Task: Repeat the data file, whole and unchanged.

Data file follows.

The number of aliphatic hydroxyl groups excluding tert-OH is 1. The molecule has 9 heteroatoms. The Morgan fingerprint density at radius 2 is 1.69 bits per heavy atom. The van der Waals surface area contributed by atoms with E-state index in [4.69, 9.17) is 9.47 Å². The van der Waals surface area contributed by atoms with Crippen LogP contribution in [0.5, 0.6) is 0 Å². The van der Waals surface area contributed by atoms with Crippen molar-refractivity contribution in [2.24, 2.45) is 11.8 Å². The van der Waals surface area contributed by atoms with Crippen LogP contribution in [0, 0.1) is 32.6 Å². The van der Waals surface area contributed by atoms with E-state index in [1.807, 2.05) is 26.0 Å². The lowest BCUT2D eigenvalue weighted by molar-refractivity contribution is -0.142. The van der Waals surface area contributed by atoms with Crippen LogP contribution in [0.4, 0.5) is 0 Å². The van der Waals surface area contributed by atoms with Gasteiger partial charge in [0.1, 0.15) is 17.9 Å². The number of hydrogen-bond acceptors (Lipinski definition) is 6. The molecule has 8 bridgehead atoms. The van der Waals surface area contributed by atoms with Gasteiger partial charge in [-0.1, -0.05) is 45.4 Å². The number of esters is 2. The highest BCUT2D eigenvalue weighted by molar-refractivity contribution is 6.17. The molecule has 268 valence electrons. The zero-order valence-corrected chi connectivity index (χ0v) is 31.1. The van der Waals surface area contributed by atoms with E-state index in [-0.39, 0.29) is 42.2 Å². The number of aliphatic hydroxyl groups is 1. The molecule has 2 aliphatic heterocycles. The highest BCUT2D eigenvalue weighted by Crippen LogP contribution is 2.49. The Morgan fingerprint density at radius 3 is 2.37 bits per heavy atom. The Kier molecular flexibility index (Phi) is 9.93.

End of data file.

The number of aliphatic hydroxyl groups excluding tert-OH is 1. The molecule has 9 heteroatoms. The Morgan fingerprint density at radius 2 is 1.69 bits per heavy atom. The van der Waals surface area contributed by atoms with E-state index in [4.69, 9.17) is 9.47 Å². The van der Waals surface area contributed by atoms with Crippen LogP contribution in [0.5, 0.6) is 0 Å². The van der Waals surface area contributed by atoms with Crippen molar-refractivity contribution in [2.24, 2.45) is 11.8 Å². The van der Waals surface area contributed by atoms with Crippen LogP contribution in [0, 0.1) is 32.6 Å². The van der Waals surface area contributed by atoms with E-state index in [1.807, 2.05) is 26.0 Å². The lowest BCUT2D eigenvalue weighted by molar-refractivity contribution is -0.142. The van der Waals surface area contributed by atoms with Crippen LogP contribution in [0.4, 0.5) is 0 Å². The van der Waals surface area contributed by atoms with Gasteiger partial charge in [0.1, 0.15) is 17.9 Å². The number of hydrogen-bond acceptors (Lipinski definition) is 6. The molecule has 8 bridgehead atoms. The van der Waals surface area contributed by atoms with Gasteiger partial charge in [-0.1, -0.05) is 45.4 Å². The number of esters is 2. The highest BCUT2D eigenvalue weighted by molar-refractivity contribution is 6.17. The molecule has 268 valence electrons. The zero-order valence-corrected chi connectivity index (χ0v) is 31.1. The van der Waals surface area contributed by atoms with E-state index in [-0.39, 0.29) is 42.2 Å². The number of aliphatic hydroxyl groups is 1. The molecule has 2 aliphatic heterocycles. The highest BCUT2D eigenvalue weighted by Crippen LogP contribution is 2.49. The Morgan fingerprint density at radius 3 is 2.37 bits per heavy atom. The Kier molecular flexibility index (Phi) is 9.93.